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There is no other principle of explanation for the world than divine freedom.
All things excellent are as difficult as they are rare.
Spinoza (Ethics, v 42).
The alpha and omega of all philosophy is freedom.
From a Letter from Schelling to Hegel, February 4, 1795.
Martin Heidegger through his reading of F.W.J. Schelling’s treatise on human freedom comes to a critique of metaphysics. Heidegger starts with an analysis of systems in general, then pantheism, fatalism, human freedom, a metaphysics of evil, metaphysics in general, and finally the metahistorical ontological position of Being as Will. Basically, Schelling’s radical thinking on human freedom and evil annihilates the metaphysical foundation of Idealism and hopefully metaphysics in general. It is only after the end of metaphysics, according to Heidegger can we began a dialogue with Being and God or the gods. This work on Schelling is perhaps the most sustain discussion of traditional theological issues in Heidegger’s writing.
The speculative thinking of German Idealism seems far removed from our time. This paper looks at Heidegger’s reading of one of the deeper thinkers of German Idealism, namely, F.W.J. Schelling (1775-1854). Schelling was a young bright star of Idealism, he was highly published, but his friend G.W.F.Hegel (1770-1831) soon replaced him in the sun light.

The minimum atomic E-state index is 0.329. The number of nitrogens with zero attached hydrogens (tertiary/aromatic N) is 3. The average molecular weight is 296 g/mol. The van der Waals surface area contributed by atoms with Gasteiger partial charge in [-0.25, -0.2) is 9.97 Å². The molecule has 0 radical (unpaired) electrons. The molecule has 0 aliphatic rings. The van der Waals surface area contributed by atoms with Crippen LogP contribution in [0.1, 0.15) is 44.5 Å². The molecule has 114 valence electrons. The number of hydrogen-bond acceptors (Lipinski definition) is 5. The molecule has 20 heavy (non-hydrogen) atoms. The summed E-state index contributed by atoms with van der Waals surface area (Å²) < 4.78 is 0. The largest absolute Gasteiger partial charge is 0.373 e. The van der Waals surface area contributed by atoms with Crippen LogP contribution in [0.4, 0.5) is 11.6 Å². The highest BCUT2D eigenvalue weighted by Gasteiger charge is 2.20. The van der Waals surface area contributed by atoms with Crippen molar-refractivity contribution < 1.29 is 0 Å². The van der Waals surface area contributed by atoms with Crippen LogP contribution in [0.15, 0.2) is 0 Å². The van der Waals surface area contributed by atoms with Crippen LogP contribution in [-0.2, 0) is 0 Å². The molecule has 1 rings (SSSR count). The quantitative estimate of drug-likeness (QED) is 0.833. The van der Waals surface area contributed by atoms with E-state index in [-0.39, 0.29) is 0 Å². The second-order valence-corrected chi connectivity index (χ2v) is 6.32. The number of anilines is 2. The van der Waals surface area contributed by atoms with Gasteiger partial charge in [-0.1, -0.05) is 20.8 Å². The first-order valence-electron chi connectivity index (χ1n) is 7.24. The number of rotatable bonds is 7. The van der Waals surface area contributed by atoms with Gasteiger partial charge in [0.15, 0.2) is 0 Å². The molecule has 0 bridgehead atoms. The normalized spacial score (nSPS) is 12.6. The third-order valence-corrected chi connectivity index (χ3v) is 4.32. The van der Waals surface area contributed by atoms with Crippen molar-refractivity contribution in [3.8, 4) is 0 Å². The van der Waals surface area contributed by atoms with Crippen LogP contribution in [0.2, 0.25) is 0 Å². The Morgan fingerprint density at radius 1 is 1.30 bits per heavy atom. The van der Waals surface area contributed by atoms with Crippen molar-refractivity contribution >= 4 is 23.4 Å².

Martin Heidegger (1889-1976) publications show him as the most published philosopher and thinker of the twentieth century. Heidegger’s thinking has sparked many people to write about him. He is the most written about twentieth century philosopher. This has been called the Heidegger industry.
Heidegger’s early theological connections are extensive. He entered as a novitiate of the Society of Jesus at Titis near Feldkirch in Austria in 1909, at the age of 19. He began studying for the priesthood at the Albert-Ludwig University in Freiburg. In 1911 abandons the theological seminary, changes to mathematics and philosophy. Heidegger in 1913 says “the undersigned intends to dedicate himself to the study of Christian philosophy” and the next year 1914 he says, “career in the service of researching and teaching Christian-Scholastic philosophy” (The Young Heidegger, p. 54). He also speaks of doing a study of the “problem of a theoretical-scientific treatment of Catholic theology” (ibid. p. 55).